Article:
PhilanthroCapitalism: Corporate Trends and Jewish Philanthropy in the 21st Century

The term for what happens when business practices intersect with philanthropic goals goes by many names; Corporate Social Responsibility (CSR), corporate citizenship, sustainability and social enterprise, to name a few.

But terminology is secondary to how these trends have an impact on Jewish social justice values (e.g. tikkun olam). The importance of exploring philanthropy through a business lens is the guiding force for a three-part webinar series on corporate trends from JFN.

On Sept. 29, JFN hosted a conversation with Aron Cramer, CEO and President of Business for Social Responsibility, a preeminent authority on corporate responsibility and sustainability strategy by businesses, NGOs, and the public sector. A nonprofit organization that works with larger corporations, BSR helps businesses promote social change in the environment, human rights, economic development, and governance and accountability through consulting, research, and collaborative efforts.

According to Cramer, philanthropists should play a catalytic role in promoting a just and sustainable world, through business as well as traditional philanthropy.  He also made clear that corporate philanthropy is useful, but should not be confused with responsible business. BSR operates on the principle that it’s how you earn your money that matters, not what you do with it after you earn it.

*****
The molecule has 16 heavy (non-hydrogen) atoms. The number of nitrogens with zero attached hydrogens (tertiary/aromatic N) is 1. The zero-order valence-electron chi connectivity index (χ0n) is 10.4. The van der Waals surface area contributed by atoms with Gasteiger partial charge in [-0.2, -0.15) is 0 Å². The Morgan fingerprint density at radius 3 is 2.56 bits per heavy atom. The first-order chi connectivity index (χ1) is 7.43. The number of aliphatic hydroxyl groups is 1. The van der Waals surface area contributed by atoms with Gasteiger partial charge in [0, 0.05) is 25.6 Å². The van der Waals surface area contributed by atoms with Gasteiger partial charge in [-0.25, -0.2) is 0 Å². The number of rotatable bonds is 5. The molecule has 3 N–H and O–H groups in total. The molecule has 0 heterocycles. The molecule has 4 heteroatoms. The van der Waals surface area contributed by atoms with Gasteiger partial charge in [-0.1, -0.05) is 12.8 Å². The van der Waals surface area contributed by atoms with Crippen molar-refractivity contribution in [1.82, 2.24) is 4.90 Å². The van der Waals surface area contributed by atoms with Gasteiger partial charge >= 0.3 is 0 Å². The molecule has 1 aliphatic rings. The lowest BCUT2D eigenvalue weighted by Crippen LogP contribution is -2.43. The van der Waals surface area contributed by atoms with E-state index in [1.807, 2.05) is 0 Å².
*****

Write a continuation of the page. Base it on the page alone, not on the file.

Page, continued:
“For those who are looking to catalyze social, economic and environmental progress, catalytic philanthropy for CSR can be a very useful tool,” Cramer said. “First is that this can achieve change in the way business is done. Second, support for CSR/social enterprises is likely to have longer-lasting impact, since it can create models that are sustainable, rather than models that will rely on philanthropic support forever.”

Cramer said foundations can provide seed funding to challenge norms and demonstrate what is possible within business, to influence and effect change on human rights, economic inequality and climate change. “There are things that won’t be started if we wait for business to be ready.”

Skepticism surrounding CSR is not uncommon, especially where philanthropic efforts do not address questions related to the core of business. For example, Cramer questioned the value of the NFL’s campaign every October to help fight breast cancer at the same time it fumbled its response to allegations of domestic abuse by players. In other words, merely giving your money or clout to a cause isn’t enough.

In contrast, Cramer highlighted a recent U.N. summit where corporate executives addressed the responsibility of business to actively seek solutions to climate change. He said there is a greater willingness to talk about the creation of new business models that blend profit with a core social mission, one that is often informed by Jewish values.

Indeed, tackling such issues as climate change, economic inclusivity and human rights has long been rooted in the Jewish tradition of social activism and tikkun olam, according to Cramer.

 “As I look around at the corporate social responsibility community it’s interesting to see how many of the early leaders and ongoing leaders have come out of the Jewish community,” Cramer said. “If you think about some of the pioneers in this movement … their beliefs, experiences, and ways of seeing the world suggest that business has a role to play besides just making a profit.”

Shari Edelstein is a philanthropy consultant based in Boulder, Colo.